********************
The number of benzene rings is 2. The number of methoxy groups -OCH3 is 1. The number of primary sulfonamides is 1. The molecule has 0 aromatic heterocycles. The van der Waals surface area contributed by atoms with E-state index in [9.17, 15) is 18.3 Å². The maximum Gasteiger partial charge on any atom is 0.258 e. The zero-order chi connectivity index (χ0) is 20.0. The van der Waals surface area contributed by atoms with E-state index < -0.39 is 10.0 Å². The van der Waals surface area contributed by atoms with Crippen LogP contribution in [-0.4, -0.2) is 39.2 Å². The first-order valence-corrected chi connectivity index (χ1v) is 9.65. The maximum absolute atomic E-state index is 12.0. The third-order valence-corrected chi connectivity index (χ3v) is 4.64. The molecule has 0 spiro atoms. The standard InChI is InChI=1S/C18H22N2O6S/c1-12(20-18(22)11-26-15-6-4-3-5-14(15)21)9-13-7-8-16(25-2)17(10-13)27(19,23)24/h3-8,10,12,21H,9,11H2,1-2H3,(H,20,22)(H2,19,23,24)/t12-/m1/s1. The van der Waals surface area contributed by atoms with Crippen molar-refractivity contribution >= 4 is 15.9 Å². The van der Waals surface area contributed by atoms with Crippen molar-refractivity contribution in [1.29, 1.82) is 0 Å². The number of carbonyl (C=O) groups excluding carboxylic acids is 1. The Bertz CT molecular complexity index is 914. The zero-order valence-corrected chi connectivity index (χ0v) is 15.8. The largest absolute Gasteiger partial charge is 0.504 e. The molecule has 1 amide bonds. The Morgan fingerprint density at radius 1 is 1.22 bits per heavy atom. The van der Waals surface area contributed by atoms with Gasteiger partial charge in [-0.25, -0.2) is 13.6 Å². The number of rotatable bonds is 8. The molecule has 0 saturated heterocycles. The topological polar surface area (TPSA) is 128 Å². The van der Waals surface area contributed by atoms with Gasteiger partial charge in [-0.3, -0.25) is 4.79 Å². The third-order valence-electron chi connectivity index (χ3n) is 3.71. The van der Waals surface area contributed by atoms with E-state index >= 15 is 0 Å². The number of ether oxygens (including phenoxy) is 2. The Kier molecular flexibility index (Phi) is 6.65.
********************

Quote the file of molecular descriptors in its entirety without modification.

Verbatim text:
The number of benzene rings is 2. The number of methoxy groups -OCH3 is 1. The number of primary sulfonamides is 1. The molecule has 0 aromatic heterocycles. The van der Waals surface area contributed by atoms with E-state index in [9.17, 15) is 18.3 Å². The maximum Gasteiger partial charge on any atom is 0.258 e. The zero-order chi connectivity index (χ0) is 20.0. The van der Waals surface area contributed by atoms with E-state index < -0.39 is 10.0 Å². The van der Waals surface area contributed by atoms with Crippen LogP contribution in [-0.4, -0.2) is 39.2 Å². The first-order valence-corrected chi connectivity index (χ1v) is 9.65. The maximum absolute atomic E-state index is 12.0. The third-order valence-corrected chi connectivity index (χ3v) is 4.64. The molecule has 0 spiro atoms. The standard InChI is InChI=1S/C18H22N2O6S/c1-12(20-18(22)11-26-15-6-4-3-5-14(15)21)9-13-7-8-16(25-2)17(10-13)27(19,23)24/h3-8,10,12,21H,9,11H2,1-2H3,(H,20,22)(H2,19,23,24)/t12-/m1/s1. The van der Waals surface area contributed by atoms with Crippen molar-refractivity contribution >= 4 is 15.9 Å². The van der Waals surface area contributed by atoms with Crippen molar-refractivity contribution in [1.29, 1.82) is 0 Å². The number of carbonyl (C=O) groups excluding carboxylic acids is 1. The Bertz CT molecular complexity index is 914. The zero-order valence-corrected chi connectivity index (χ0v) is 15.8. The largest absolute Gasteiger partial charge is 0.504 e. The molecule has 1 amide bonds. The Morgan fingerprint density at radius 1 is 1.22 bits per heavy atom. The van der Waals surface area contributed by atoms with Gasteiger partial charge in [-0.25, -0.2) is 13.6 Å². The number of rotatable bonds is 8. The molecule has 0 saturated heterocycles. The topological polar surface area (TPSA) is 128 Å². The van der Waals surface area contributed by atoms with Gasteiger partial charge in [-0.3, -0.25) is 4.79 Å². The third-order valence-electron chi connectivity index (χ3n) is 3.71. The van der Waals surface area contributed by atoms with E-state index >= 15 is 0 Å². The number of ether oxygens (including phenoxy) is 2. The Kier molecular flexibility index (Phi) is 6.65.